This edition of Let's Go to the Videotape revisits the 1989 season, much as I did in this previous post. That piece drew clips from an NBC Sports spring training preview, while today's clips come from a preview produced by the folks at This Week in Baseball and narrated by the immortal Mel Allen. (Figuratively immortal, sadly.)
This first clip is a look at the NL East, including (but not limited to) the Mets. Darryl Strawberry's issues with his teammates are merely alluded to and not given the full coverage they were in the NBC special. The surging Pirates are given a good deal of screen time. Manager Jim Leyland seems particularly enamored of Andy Van Slyke, and some kind words are spared for Bobby Bonilla (yes, that Bobby Bonilla). All of the NL East's teams are given relatively equal time except for the Cubs, who are bypassed completely. Chicago wound up winning the division that year. Oops.
Stay tuned to the end to see a feature on NL rookie stars, one of which is Mets then-phenom Gregg Jefferies. Allen praises his poise and play during the 1988 playoffs, though Jefferies was less than a year away from alienating virtually everyone on the team. Oh, and another rookie star is profiled here as well: Expos lefty Randy Johnson. The man who would one day be known as The Big Unit doesn't say much of substance here, but he does prove that even as a fresh-faced young'un, he still looked like a grizzled old prospector.
As a study in contrasts, here's an AL East preview from the same special. It starts out with a reluctant chronicle of the Wade Boggs sex scandal. Or rather, press coverage of said scandal. The assembled scribes insist they don't enjoy reporting on such things; Dan Shaugnessy seems particularly annoyed at having to cover depositions instead of games.
Then it's on to the teams themselves. Boston is not only dealing with Boggs' zipper issues, but the loss of Bruce Hurst. The Brewers were just three runs away from a division title (or so says manager Tom Treblehorn). The Blue Jays underachieved, though Fred McGriff was touted as a potential 50-homer guy. The Indians were working on their fourth decade of futility, but manager Doc Edwards was very happy about the haul he got for trading away Julio Franco. (If you can name any of these players before he does, you have a better memory than me.) The Tigers were a perpetual threat, according to the Tigers.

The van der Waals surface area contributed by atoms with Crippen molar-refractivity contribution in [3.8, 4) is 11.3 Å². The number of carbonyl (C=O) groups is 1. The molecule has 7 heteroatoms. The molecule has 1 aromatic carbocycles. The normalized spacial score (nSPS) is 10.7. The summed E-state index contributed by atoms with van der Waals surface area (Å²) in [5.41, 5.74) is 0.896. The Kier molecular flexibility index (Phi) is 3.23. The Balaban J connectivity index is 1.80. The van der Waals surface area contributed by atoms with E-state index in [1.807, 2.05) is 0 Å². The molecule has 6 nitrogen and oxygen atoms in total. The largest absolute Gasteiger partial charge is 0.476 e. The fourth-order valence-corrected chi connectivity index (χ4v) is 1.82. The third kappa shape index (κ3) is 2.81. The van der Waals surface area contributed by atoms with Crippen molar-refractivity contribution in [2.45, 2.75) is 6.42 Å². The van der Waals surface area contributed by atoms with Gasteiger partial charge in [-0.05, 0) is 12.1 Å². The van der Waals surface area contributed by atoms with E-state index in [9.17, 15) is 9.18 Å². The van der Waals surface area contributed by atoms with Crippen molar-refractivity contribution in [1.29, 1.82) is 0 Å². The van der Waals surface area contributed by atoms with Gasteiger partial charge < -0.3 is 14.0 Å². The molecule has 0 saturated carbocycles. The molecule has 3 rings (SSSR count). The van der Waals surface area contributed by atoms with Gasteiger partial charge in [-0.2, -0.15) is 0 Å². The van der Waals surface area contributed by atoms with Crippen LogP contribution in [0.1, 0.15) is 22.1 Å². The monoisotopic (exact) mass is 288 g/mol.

The Yankees? As per usual, they were spending lots of money to little effect. Their segment begins with George Steinbrenner giving manager Dallas Green the stink-eye during a spring training game, and it doesn't get much better from there.
Their biggest offseason acquisition was Steve Sax--not a bad pickup, but not one that led to much of anything, either. As The Boss signs autographs, some mook yells at Steinbrenner, "WE NEED PITCHING!!!" Steinbrenner's response was acquiring Andy Hawkins and Dave LaPoint, neither of whom acquitted themselves well in pinstripes. The staff was rounded out by 45-year-old Tommy John, who would only appear in 10 games in 1989, the last of his career. That, plus losing Dave Winfield for the season to back woes, led to a fifth-place finish. Ah, the good old days...